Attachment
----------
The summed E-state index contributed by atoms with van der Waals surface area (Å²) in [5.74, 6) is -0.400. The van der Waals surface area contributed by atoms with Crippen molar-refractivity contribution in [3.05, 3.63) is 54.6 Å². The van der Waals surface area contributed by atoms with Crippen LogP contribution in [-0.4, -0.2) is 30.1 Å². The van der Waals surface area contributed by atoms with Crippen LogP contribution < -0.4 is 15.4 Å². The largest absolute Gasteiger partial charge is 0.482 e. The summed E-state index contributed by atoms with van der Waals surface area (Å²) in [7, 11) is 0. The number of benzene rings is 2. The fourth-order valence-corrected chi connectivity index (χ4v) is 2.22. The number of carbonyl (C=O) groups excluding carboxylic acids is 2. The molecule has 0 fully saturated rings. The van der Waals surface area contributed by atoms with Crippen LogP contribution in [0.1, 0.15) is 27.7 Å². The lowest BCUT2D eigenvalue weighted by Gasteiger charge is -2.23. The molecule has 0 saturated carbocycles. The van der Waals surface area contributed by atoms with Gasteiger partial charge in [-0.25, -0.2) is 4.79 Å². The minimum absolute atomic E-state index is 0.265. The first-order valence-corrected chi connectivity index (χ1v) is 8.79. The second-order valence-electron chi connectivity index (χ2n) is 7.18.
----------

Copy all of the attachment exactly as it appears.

The summed E-state index contributed by atoms with van der Waals surface area (Å²) in [5.74, 6) is -0.400. The van der Waals surface area contributed by atoms with Crippen molar-refractivity contribution in [3.05, 3.63) is 54.6 Å². The van der Waals surface area contributed by atoms with Crippen LogP contribution in [-0.4, -0.2) is 30.1 Å². The van der Waals surface area contributed by atoms with Crippen LogP contribution < -0.4 is 15.4 Å². The largest absolute Gasteiger partial charge is 0.482 e. The summed E-state index contributed by atoms with van der Waals surface area (Å²) in [7, 11) is 0. The number of benzene rings is 2. The fourth-order valence-corrected chi connectivity index (χ4v) is 2.22. The number of carbonyl (C=O) groups excluding carboxylic acids is 2. The molecule has 0 fully saturated rings. The van der Waals surface area contributed by atoms with Crippen LogP contribution in [0.1, 0.15) is 27.7 Å². The lowest BCUT2D eigenvalue weighted by Gasteiger charge is -2.23. The molecule has 0 saturated carbocycles. The van der Waals surface area contributed by atoms with Gasteiger partial charge in [-0.25, -0.2) is 4.79 Å². The minimum absolute atomic E-state index is 0.265. The first-order valence-corrected chi connectivity index (χ1v) is 8.79. The second-order valence-electron chi connectivity index (χ2n) is 7.18.